Monday 2 June 2014

The true cost of home education

For people thinking about home education, the expense can be a major factor. So how much does home education cost?

The cost of home education is like the cost of bringing up a child. Every time someone sees figures, they always claim that they don't spend that much.

Of course, I don't spend over £200 000 bringing up a child. 

I wouldn't spend £x on curriculum/exams/tutors.

What has struck me recently is that I do spend a large amount on home education. Part of this is on curriculum but a fair proportion is on other things.

  • books
  • educational games
  • extra curricular lessons: swimming and art
  • different foods to fit with country studies
  • art supplies
  • educational trips
In fact, it is quite difficult to know where home education spending begins and ends. Do extra books go in the home education category on the budget sheet? How about swimming lessons? We paid for these things when our children were in school so should this be part of home education or something else?

How about the extra wear and tear on the house or the higher heating bills? Or the loss of income? 

Of course, there are some expenses that are lower. Holidays can happen in term time and there isn't school uniform to buy.

There are savings to be made on home education resources. Trips can be local, cheap and are optional. I have written a series about reducing the cost of trips. Extra curricular lessons aren't essential or sometimes swaps can be arranged between home educating families with particular skills. Libraries are full of books and there are plenty of free books to download on the internet.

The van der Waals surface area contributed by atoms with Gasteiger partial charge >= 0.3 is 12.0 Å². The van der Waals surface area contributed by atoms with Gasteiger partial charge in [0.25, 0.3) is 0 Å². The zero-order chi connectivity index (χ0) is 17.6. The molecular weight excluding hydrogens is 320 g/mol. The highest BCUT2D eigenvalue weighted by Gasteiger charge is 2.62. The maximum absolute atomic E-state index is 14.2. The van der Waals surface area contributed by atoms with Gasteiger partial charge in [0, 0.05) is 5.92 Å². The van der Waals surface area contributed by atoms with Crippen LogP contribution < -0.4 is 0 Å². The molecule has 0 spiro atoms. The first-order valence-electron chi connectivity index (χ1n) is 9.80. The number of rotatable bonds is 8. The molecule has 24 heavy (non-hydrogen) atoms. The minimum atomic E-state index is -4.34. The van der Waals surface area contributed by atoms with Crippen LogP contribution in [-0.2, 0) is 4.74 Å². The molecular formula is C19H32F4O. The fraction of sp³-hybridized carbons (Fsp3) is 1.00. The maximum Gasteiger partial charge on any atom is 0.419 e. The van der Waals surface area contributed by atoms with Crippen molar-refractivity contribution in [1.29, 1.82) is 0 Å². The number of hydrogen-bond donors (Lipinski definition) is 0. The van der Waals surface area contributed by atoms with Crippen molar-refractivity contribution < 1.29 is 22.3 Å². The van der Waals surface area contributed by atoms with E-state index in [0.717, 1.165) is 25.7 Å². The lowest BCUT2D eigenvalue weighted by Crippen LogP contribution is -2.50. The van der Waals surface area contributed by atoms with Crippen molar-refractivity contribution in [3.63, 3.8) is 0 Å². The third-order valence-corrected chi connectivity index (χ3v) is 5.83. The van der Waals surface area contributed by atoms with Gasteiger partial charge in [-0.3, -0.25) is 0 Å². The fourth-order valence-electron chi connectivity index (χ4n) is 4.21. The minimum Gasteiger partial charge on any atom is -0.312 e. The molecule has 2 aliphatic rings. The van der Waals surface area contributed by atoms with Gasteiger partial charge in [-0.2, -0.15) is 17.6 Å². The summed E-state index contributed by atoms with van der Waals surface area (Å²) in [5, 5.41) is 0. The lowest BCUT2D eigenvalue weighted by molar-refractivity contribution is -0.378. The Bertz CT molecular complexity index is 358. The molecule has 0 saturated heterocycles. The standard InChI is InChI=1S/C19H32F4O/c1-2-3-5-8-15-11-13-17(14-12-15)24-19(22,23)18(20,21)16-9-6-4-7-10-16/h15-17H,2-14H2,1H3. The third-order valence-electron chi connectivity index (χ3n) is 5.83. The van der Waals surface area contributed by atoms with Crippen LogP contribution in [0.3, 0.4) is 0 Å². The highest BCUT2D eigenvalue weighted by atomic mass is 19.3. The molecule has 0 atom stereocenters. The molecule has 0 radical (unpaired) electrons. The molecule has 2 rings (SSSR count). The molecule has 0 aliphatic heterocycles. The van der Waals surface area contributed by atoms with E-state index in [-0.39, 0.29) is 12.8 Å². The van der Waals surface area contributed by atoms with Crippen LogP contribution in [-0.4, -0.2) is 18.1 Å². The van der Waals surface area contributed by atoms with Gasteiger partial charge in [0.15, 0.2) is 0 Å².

I imagine that the vast majority of home educators lose income. I know that some people are able to continue working but mainly, they can't work the same hours as before. When we started home education, I was working part time but found that I didn't have time to work, home educate and be a carer. 

So what is the cost of home education? It varies according to
  • the age of the child. Older children are more likely to take exams/need tutors and materials for working towards exams.
  • whether the plan is for the child to take exams from home or go to college for these
  • the number of children
  • family circumstances
  • which expenses the family decides to categorise as home education
  • whether a parent has to stop working
For us, the outlay is less than the cost of sending the children to private schools but more than state school would be. However, adding in loss of income does add to the bill! 

We don't home educate for financial reasons! The reasons are far removed from finance. The home educators that I know have many reasons for their decision but they don't include saving! 

I don't want to put anyone off home educating. It isn't necessary to be wealthy to home educate: most of us aren't, but it is important to be realistic when making the decision.

 photo bc6b61f4-5556-4b25-8fc2-416c509a8a19_zpsa41cc596.jpg
If you enjoyed this post you may like to follow Delivering Grace by Google Friend Connect, G+,FacebookPinterest or e-mail.

1 comment:

  1. Thank you so much for this post and I am sure that it will be really helpful to people considering home-education.
    We are careful with our budget as we are on a single income. We make use of free museums, galleries, libraries and the charity shop is a must for books:)
    Thanks for linking up to this weeks # homeedlinkup